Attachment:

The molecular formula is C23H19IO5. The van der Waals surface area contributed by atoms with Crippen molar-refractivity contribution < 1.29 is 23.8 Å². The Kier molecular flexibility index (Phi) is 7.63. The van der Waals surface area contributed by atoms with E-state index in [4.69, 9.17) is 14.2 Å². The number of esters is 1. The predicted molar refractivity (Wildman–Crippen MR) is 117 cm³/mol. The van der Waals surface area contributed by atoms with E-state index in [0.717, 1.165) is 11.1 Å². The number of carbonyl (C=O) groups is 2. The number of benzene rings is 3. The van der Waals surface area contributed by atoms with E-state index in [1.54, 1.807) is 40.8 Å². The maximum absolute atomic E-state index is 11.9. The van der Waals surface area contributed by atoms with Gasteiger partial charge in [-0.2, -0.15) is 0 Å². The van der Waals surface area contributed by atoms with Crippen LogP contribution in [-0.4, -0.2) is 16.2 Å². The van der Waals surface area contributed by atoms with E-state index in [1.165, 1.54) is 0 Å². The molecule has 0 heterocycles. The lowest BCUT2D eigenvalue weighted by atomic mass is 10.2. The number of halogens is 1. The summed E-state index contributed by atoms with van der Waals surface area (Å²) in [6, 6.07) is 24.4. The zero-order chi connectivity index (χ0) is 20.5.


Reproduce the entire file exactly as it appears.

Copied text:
The molecular formula is C23H19IO5. The van der Waals surface area contributed by atoms with Crippen molar-refractivity contribution < 1.29 is 23.8 Å². The Kier molecular flexibility index (Phi) is 7.63. The van der Waals surface area contributed by atoms with E-state index in [4.69, 9.17) is 14.2 Å². The number of esters is 1. The predicted molar refractivity (Wildman–Crippen MR) is 117 cm³/mol. The van der Waals surface area contributed by atoms with E-state index in [0.717, 1.165) is 11.1 Å². The number of carbonyl (C=O) groups is 2. The number of benzene rings is 3. The van der Waals surface area contributed by atoms with E-state index in [1.54, 1.807) is 40.8 Å². The maximum absolute atomic E-state index is 11.9. The van der Waals surface area contributed by atoms with Gasteiger partial charge in [-0.2, -0.15) is 0 Å². The van der Waals surface area contributed by atoms with Crippen LogP contribution in [-0.4, -0.2) is 16.2 Å². The van der Waals surface area contributed by atoms with E-state index in [1.165, 1.54) is 0 Å². The molecule has 0 heterocycles. The lowest BCUT2D eigenvalue weighted by atomic mass is 10.2. The number of halogens is 1. The summed E-state index contributed by atoms with van der Waals surface area (Å²) in [6, 6.07) is 24.4. The zero-order chi connectivity index (χ0) is 20.5.